'fore I could get up to do it, I fell asleep somehow. And when I woke up
I felt different. _You_ feel different, don't you?"

The artist smiled through the soft dark. "I would like to get down on my
knees."

Uncle William smoothed the spread in place. "They'd feel kind o' sharp,
I guess. I wouldn't try it--not yet. You wait till Sergia comes."

"_Will_ she come?"

"She'd come to-night if she knew you wanted her. You go to sleep, and
in the mornin' you'll take that other pill." He lifted the pillow and
turned it over, patting it in place. "Why, that ol' chief he was so glad
when he see me feelin' better he acted kind o' crazy-like. I held out
my hand to him when I woke up; but he didn't know anything about shakin'
hands. He jest got down and took my feet and hugged 'em. It made me feel
queer," said Uncle William. "You do feel queer when you hain't acted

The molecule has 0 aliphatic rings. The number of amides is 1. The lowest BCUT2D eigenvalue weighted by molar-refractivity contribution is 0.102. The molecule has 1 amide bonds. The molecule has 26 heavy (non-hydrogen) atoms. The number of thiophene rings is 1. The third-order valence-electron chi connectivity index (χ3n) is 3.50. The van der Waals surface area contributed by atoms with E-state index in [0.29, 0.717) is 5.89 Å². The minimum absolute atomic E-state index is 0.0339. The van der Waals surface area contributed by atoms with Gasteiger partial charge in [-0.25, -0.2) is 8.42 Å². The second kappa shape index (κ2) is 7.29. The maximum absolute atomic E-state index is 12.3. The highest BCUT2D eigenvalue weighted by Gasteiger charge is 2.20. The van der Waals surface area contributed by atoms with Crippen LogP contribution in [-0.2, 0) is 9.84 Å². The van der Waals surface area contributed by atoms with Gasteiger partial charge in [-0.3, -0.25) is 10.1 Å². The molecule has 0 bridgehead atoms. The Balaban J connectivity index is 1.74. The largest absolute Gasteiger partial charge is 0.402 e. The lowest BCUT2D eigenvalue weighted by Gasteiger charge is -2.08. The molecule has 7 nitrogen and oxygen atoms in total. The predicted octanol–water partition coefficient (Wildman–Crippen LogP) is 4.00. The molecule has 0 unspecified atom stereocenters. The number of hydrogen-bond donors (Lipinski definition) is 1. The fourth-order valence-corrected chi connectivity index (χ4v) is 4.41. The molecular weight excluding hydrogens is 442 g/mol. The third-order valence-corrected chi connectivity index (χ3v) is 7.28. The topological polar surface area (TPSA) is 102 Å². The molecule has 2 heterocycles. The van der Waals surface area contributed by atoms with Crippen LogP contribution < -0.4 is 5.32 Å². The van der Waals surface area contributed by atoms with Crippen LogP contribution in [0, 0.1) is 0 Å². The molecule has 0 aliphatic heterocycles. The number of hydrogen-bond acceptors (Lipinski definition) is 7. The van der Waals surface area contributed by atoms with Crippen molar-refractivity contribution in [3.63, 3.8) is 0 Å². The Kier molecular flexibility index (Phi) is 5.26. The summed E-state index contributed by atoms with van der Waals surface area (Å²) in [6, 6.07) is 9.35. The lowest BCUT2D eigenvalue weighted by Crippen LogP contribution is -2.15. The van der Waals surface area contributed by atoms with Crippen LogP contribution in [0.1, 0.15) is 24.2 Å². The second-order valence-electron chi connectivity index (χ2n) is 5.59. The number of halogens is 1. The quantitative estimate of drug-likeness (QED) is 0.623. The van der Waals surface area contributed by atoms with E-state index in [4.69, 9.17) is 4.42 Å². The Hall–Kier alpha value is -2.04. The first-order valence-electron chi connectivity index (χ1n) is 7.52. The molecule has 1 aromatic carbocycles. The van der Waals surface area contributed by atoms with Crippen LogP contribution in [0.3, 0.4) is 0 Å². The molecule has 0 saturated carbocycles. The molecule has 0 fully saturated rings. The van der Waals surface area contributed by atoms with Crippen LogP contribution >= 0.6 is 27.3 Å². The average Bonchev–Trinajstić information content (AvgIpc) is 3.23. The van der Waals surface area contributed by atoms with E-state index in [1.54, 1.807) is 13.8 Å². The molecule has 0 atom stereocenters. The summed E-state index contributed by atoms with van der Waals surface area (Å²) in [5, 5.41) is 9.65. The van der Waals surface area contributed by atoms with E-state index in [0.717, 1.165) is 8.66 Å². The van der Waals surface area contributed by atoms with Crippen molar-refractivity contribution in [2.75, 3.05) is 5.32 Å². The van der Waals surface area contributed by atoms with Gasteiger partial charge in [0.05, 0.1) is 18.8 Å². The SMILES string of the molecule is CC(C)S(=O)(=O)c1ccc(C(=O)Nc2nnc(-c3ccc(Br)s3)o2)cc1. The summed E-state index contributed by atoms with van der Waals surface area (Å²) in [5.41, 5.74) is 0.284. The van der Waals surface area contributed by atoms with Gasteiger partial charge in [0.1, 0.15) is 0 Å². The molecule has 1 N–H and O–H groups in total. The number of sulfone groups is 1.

jest right."



XII

"Can I see her to-day?" It was the first question in the morning.

"You better?"

"Yes."

"You feelin' well enough to sit up?"

"Yes."

"Well, then, you can stay where you be another day." Uncle William
smiled cheerfully.

"Can I see her?"

"We'll see about that. I've got a good many things to tend to." Uncle
William bustled away.

After a time his head was thrust in the door. "I'll go see her, myself,
byme-by," he said kindly. "Mebbe she'll come back with me."

"It's too late now." The artist spoke a little bitterly.

"Too late!" Uncle William came out, reproachful and surprised. "What
d'you mean?"

"It's quarter to nine. She goes to work at nine. She has pupils--she
teaches all day."

Uncle William's face dropped a little. "That's too bad now, ain't it!
But don't you mind. I wa'n't just certain I'd let you see her to-day,
anyhow."

"When can I?"

Uncle William pondered. "You're in a good deal of a hurry, ain't you?"

"I want to tell her--"

"Yes, yes, I know. Well, 'bout to-morrow. How'd that do?"

"You could send her a note," said the artist.

"I'm goin' to see her," said Uncle William. "She'll be to home this
evenin', won't she?"

"Yes."

"I'll go see her."

The artist looked doubtful.

"Can't I got see her?" said Uncle William.

"I was wondering whether you could find the way."